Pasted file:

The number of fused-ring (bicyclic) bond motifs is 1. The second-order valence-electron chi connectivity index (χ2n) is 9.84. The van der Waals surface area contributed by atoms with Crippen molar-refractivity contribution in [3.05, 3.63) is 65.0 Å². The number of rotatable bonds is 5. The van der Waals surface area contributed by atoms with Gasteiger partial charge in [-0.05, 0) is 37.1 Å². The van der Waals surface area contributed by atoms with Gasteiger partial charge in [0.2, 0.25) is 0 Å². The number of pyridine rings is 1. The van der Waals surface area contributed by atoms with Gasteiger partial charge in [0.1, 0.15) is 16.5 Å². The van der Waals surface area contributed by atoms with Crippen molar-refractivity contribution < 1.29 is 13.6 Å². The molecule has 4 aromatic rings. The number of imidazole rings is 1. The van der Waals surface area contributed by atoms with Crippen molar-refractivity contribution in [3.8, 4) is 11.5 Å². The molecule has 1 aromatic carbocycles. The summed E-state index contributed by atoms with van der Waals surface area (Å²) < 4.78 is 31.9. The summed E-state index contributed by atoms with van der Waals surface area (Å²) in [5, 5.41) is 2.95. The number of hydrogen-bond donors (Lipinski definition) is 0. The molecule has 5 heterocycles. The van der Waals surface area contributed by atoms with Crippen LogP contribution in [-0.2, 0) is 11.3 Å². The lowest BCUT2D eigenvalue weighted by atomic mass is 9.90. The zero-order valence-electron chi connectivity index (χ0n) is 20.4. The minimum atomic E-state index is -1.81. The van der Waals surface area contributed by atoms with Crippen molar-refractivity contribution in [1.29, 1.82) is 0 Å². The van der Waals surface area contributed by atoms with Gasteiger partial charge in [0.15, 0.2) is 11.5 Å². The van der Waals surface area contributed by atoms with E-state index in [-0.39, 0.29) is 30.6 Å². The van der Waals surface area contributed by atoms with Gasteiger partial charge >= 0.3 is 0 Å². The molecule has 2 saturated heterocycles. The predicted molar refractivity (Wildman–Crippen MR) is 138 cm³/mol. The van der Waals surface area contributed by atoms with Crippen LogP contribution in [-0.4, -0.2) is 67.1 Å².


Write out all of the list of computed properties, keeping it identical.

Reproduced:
The number of fused-ring (bicyclic) bond motifs is 1. The second-order valence-electron chi connectivity index (χ2n) is 9.84. The van der Waals surface area contributed by atoms with Crippen molar-refractivity contribution in [3.05, 3.63) is 65.0 Å². The number of rotatable bonds is 5. The van der Waals surface area contributed by atoms with Gasteiger partial charge in [-0.05, 0) is 37.1 Å². The van der Waals surface area contributed by atoms with Gasteiger partial charge in [0.2, 0.25) is 0 Å². The number of pyridine rings is 1. The van der Waals surface area contributed by atoms with Gasteiger partial charge in [0.1, 0.15) is 16.5 Å². The van der Waals surface area contributed by atoms with Crippen molar-refractivity contribution < 1.29 is 13.6 Å². The molecule has 4 aromatic rings. The number of imidazole rings is 1. The van der Waals surface area contributed by atoms with Crippen molar-refractivity contribution in [3.8, 4) is 11.5 Å². The molecule has 1 aromatic carbocycles. The summed E-state index contributed by atoms with van der Waals surface area (Å²) < 4.78 is 31.9. The summed E-state index contributed by atoms with van der Waals surface area (Å²) in [5, 5.41) is 2.95. The number of hydrogen-bond donors (Lipinski definition) is 0. The molecule has 5 heterocycles. The van der Waals surface area contributed by atoms with Crippen LogP contribution in [-0.2, 0) is 11.3 Å². The lowest BCUT2D eigenvalue weighted by atomic mass is 9.90. The zero-order valence-electron chi connectivity index (χ0n) is 20.4. The minimum atomic E-state index is -1.81. The van der Waals surface area contributed by atoms with Crippen molar-refractivity contribution in [1.29, 1.82) is 0 Å². The van der Waals surface area contributed by atoms with Gasteiger partial charge in [0.15, 0.2) is 11.5 Å². The van der Waals surface area contributed by atoms with E-state index in [-0.39, 0.29) is 30.6 Å². The van der Waals surface area contributed by atoms with Gasteiger partial charge >= 0.3 is 0 Å². The molecule has 2 saturated heterocycles. The predicted molar refractivity (Wildman–Crippen MR) is 138 cm³/mol. The van der Waals surface area contributed by atoms with Crippen LogP contribution in [-0.4, -0.2) is 67.1 Å².